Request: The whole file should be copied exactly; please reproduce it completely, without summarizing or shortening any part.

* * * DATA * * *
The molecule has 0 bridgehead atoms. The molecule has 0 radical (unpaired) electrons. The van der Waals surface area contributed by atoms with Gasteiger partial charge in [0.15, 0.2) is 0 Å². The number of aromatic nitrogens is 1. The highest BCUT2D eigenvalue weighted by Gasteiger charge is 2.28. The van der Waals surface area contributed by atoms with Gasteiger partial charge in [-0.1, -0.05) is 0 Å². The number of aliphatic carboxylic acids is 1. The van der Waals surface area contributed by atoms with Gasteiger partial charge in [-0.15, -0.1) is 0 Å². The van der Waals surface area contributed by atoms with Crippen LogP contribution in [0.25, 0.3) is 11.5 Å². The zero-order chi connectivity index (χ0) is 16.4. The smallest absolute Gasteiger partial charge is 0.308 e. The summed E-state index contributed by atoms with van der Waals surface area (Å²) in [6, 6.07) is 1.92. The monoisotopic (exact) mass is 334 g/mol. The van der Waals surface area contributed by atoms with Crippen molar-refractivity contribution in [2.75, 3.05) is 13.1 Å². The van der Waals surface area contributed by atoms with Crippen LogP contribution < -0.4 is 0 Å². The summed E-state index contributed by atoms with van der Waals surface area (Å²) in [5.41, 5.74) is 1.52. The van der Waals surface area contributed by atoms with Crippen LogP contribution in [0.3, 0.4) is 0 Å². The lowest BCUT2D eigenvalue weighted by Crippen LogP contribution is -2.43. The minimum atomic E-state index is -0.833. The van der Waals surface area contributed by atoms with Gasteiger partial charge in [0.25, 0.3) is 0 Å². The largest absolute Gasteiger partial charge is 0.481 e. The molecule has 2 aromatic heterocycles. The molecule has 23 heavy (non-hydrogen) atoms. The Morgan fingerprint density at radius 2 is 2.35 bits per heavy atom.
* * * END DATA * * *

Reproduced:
The molecule has 0 bridgehead atoms. The molecule has 0 radical (unpaired) electrons. The van der Waals surface area contributed by atoms with Gasteiger partial charge in [0.15, 0.2) is 0 Å². The number of aromatic nitrogens is 1. The highest BCUT2D eigenvalue weighted by Gasteiger charge is 2.28. The van der Waals surface area contributed by atoms with Gasteiger partial charge in [-0.1, -0.05) is 0 Å². The number of aliphatic carboxylic acids is 1. The van der Waals surface area contributed by atoms with Gasteiger partial charge in [-0.15, -0.1) is 0 Å². The van der Waals surface area contributed by atoms with Crippen LogP contribution in [0.25, 0.3) is 11.5 Å². The zero-order chi connectivity index (χ0) is 16.4. The smallest absolute Gasteiger partial charge is 0.308 e. The summed E-state index contributed by atoms with van der Waals surface area (Å²) in [6, 6.07) is 1.92. The monoisotopic (exact) mass is 334 g/mol. The van der Waals surface area contributed by atoms with Crippen molar-refractivity contribution in [2.75, 3.05) is 13.1 Å². The van der Waals surface area contributed by atoms with Crippen LogP contribution < -0.4 is 0 Å². The summed E-state index contributed by atoms with van der Waals surface area (Å²) in [5.41, 5.74) is 1.52. The van der Waals surface area contributed by atoms with Crippen LogP contribution in [0.3, 0.4) is 0 Å². The lowest BCUT2D eigenvalue weighted by Crippen LogP contribution is -2.43. The minimum atomic E-state index is -0.833. The van der Waals surface area contributed by atoms with Gasteiger partial charge in [0.25, 0.3) is 0 Å². The largest absolute Gasteiger partial charge is 0.481 e. The molecule has 2 aromatic heterocycles. The molecule has 23 heavy (non-hydrogen) atoms. The Morgan fingerprint density at radius 2 is 2.35 bits per heavy atom.